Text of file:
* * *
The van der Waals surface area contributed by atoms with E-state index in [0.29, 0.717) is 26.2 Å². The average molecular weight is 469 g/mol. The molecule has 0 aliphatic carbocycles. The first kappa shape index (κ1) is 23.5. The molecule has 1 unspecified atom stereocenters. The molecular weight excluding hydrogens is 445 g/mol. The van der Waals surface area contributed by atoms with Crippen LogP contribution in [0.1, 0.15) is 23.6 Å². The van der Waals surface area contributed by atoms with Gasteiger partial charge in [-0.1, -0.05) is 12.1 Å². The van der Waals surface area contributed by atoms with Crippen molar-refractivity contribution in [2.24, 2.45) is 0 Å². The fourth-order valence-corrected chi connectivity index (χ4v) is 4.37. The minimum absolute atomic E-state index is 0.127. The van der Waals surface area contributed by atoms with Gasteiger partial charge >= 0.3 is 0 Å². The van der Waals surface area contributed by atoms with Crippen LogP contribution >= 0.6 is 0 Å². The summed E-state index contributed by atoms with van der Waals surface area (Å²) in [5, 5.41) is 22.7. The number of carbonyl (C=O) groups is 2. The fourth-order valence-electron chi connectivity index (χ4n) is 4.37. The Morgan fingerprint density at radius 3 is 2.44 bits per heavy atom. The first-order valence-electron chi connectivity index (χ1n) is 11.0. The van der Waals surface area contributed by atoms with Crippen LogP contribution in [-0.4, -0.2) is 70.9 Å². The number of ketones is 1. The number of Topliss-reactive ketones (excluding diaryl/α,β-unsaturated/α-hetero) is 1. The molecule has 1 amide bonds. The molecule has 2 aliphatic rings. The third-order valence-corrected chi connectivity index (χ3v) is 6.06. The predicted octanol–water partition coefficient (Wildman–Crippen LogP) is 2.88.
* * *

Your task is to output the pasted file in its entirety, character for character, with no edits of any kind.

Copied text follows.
The van der Waals surface area contributed by atoms with E-state index in [0.29, 0.717) is 26.2 Å². The average molecular weight is 469 g/mol. The molecule has 0 aliphatic carbocycles. The first kappa shape index (κ1) is 23.5. The molecule has 1 unspecified atom stereocenters. The molecular weight excluding hydrogens is 445 g/mol. The van der Waals surface area contributed by atoms with Crippen LogP contribution in [0.1, 0.15) is 23.6 Å². The van der Waals surface area contributed by atoms with Gasteiger partial charge in [-0.1, -0.05) is 12.1 Å². The van der Waals surface area contributed by atoms with Crippen molar-refractivity contribution in [2.24, 2.45) is 0 Å². The fourth-order valence-corrected chi connectivity index (χ4v) is 4.37. The minimum absolute atomic E-state index is 0.127. The van der Waals surface area contributed by atoms with Gasteiger partial charge >= 0.3 is 0 Å². The van der Waals surface area contributed by atoms with Crippen LogP contribution >= 0.6 is 0 Å². The summed E-state index contributed by atoms with van der Waals surface area (Å²) in [5, 5.41) is 22.7. The number of carbonyl (C=O) groups is 2. The fourth-order valence-electron chi connectivity index (χ4n) is 4.37. The Morgan fingerprint density at radius 3 is 2.44 bits per heavy atom. The first-order valence-electron chi connectivity index (χ1n) is 11.0. The van der Waals surface area contributed by atoms with Crippen LogP contribution in [-0.4, -0.2) is 70.9 Å². The number of ketones is 1. The number of Topliss-reactive ketones (excluding diaryl/α,β-unsaturated/α-hetero) is 1. The molecule has 1 amide bonds. The molecule has 2 aliphatic rings. The third-order valence-corrected chi connectivity index (χ3v) is 6.06. The predicted octanol–water partition coefficient (Wildman–Crippen LogP) is 2.88.